Caldicot to Chepstow
Huge bridges and small villages with big histories.
A glorious, wild and rugged walk starting from a historic castle and passing an ancient abbey
Start in Cardigan town centre and finish in Moylegrove.
10 miles / 16 kilometres
This first part of this walk is a lowland urban section but after a few miles it reaches one of the most glorious, wild, rugged and remote sections of the entire Wales Coast Path.
The clifftop views of twisted contorted rock formations, caves and other impressive geological features are as impressive as any you will find.
Beautiful wild-flowers carpet parts of the route in spring and summer, and peregrine falcons can be seen at eye-level, hunting for prey above some of the massive cliffs.
But we start the day in the bustling market town of Cardigan with its maritime legacy, flourishing High Street, and the Guildhall and Market Hall - Britain’s first civic building in the Modern Gothic style.
It’s here too that we find Cardigan Castle and Gardens - one of the most important castles in Wales. This was the first stone castle built by the Welsh and its cultural significance is huge as the venue of the first ever eisteddfod, in 1176.
From here we cross the Teifi and in a mile or so reach the quiet village of St Dogmaels and its Abbey. There are plenty of helpful information boards here to help us get our bearings within the Abbey and to help develop a picture of what life was like for the monks who lived here centuries ago.
When we have finished exploring the Abbey itself, it’s well worth a visit to the nearby Coach House, a small gallery and a museum with an exhibition of carved stones and artefacts from the abbey. There is also a café staffed by some very welcoming and helpful people, and a weekly market of local produce. Just over the duckpond from the abbey is Y Felin, a working flour mill. And they’ve been pulling pints at the White Hart since 1796 - it’s now a community enterprise.
Heading on through the village and along some scenic riverside sections for another couple of miles we reach Poppit Sands. There is a nice café (Crwst) here – the last chance for refreshments on this route - and the toilets are the last ones before Moylegrove.
This point marks the start, or the end, of the 186 mile Pembrokeshire Coast Path. Described by Lonely Planet as “one of the best long-distance trails in the world,” it really does live up to its billing, as you are about to find out.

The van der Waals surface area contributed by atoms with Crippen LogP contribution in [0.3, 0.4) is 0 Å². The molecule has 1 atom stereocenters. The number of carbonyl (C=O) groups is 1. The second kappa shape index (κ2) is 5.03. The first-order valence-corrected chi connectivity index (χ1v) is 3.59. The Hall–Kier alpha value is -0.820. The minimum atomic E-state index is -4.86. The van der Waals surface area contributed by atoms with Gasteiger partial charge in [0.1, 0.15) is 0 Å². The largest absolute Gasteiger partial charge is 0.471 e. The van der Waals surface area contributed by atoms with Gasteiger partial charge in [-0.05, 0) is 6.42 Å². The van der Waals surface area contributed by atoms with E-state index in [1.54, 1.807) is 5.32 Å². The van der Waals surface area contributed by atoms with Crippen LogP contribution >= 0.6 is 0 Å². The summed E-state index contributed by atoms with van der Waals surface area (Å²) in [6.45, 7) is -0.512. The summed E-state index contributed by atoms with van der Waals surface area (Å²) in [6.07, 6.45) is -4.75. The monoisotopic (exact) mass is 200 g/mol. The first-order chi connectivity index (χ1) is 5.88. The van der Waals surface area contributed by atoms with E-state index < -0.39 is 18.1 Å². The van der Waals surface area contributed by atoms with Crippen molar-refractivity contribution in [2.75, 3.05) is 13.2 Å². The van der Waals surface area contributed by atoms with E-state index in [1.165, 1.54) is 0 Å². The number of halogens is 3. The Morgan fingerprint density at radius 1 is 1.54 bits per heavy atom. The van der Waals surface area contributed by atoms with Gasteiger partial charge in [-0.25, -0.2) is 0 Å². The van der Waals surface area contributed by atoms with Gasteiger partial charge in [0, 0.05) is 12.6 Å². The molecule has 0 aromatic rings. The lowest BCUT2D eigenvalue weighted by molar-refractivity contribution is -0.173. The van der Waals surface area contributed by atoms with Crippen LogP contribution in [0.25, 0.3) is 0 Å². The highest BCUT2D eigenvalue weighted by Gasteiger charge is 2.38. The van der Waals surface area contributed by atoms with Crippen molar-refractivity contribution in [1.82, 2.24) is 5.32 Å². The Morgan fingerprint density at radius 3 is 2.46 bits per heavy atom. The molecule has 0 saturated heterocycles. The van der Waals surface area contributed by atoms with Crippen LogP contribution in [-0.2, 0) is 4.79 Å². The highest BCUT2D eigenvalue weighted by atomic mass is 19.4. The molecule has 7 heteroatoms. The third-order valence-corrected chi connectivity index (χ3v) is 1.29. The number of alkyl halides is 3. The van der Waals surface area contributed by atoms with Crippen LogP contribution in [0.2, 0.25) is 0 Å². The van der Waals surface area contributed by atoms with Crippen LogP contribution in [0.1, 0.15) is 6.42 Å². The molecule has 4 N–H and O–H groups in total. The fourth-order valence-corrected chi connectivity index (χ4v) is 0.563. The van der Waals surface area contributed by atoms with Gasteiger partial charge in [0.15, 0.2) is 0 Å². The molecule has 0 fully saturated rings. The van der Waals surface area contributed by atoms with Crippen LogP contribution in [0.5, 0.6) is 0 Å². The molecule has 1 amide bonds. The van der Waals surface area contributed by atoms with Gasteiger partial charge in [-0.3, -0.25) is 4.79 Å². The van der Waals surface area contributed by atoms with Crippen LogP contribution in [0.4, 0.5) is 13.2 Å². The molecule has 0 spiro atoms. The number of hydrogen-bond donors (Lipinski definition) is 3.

Leaving the busier estuary behind, it’s now a steady, peaceful, climb for the next two miles along some country lanes then a path until we emerge at Cemaes Head Nature Reserve, home to rare plants, grasses and a wide range of birds.
We keep going upward past Cemaes Head until we reach the highest point on the Pembrokeshire coast at 175 metres. And yes, the views from such a vantage point are every bit as spectacular as we would expect.
What’s even more amazing is that this dramatic section of the path sees very few walkers and we will have the place to ourselves most of the time.
All along this coast, grey seals use the inaccessible beaches to rest during the winter and to give birth in the late summer and early autumn, and schools of dolphins and porpoises can often be spotted offshore.
Once we’re around Pen yr Afr, and walking on the cliff-tops by Pwllygranant, make sure to turn around to take in the scene behind. The rock formations here have to be seen to be believed. Formed by alternating layers of sandstone and mudstone around 440 million years ago, they were compressed and forced upwards 50 million years later, when continents collided.
From here it’s a mile-and-a-half or so of beautiful clifftop walking, including a few steep drops in and out of some narrow valleys, with stunning views south towards Dinas Head and the lighthouse at Strumble Head in the distance.
Dropping down for the last time on this walk into Ceibwr Bay, one of many sections on this coastline owned by the National Trust, we cross the stone footbridge and turn inland as we leave the Wales Coast Path to return to Moylegrove.
We can do this by following the lane away from the beach, or a nicer route is by crossing the river again and following the footpath through the riverside woods up Cwm Trewyddel (the Welsh name for Moylegrove) for a mile or so before emerging on the road to Moylegrove.
Theresa Nolan, Wales Coast Path Officer, said: “What a contrasting walk this is. The first section, although urban, is very pleasant with lots of history. The second part has some of the most spectacular coastal walking in Wales. High cliffs, amazing rock formations, some great wildlife and views which are second to none make this one of my top walks anywhere on the Wales Coast Path. And because very few people walk the second part of this route you can usually savour its amazing scenery in complete solitude.”
Public transport options are very limited for this walk, particularly during winter, with the Poppit Rocket coastal bus service being the only service. To prevent a potentially lengthy wait for a bus we recommend taking a car to the start at Moylgrove, catching a bus back to Cardigan and walking back to your car.Be sure to check timetables in advance or use two cars.
There are toilets at Cardigan, St Dogmaels, Poppit Sands and Moylegrove. Plenty of food and drink options at Cardigan and a few eateries at St Dogmaels, Crwst cafe at Poppit Sands and there is a cafe at Penrallt Garden Centre, just outside Moylegrove.
Download the Cardigan to Moylegrove map (JPEG,2.34MB)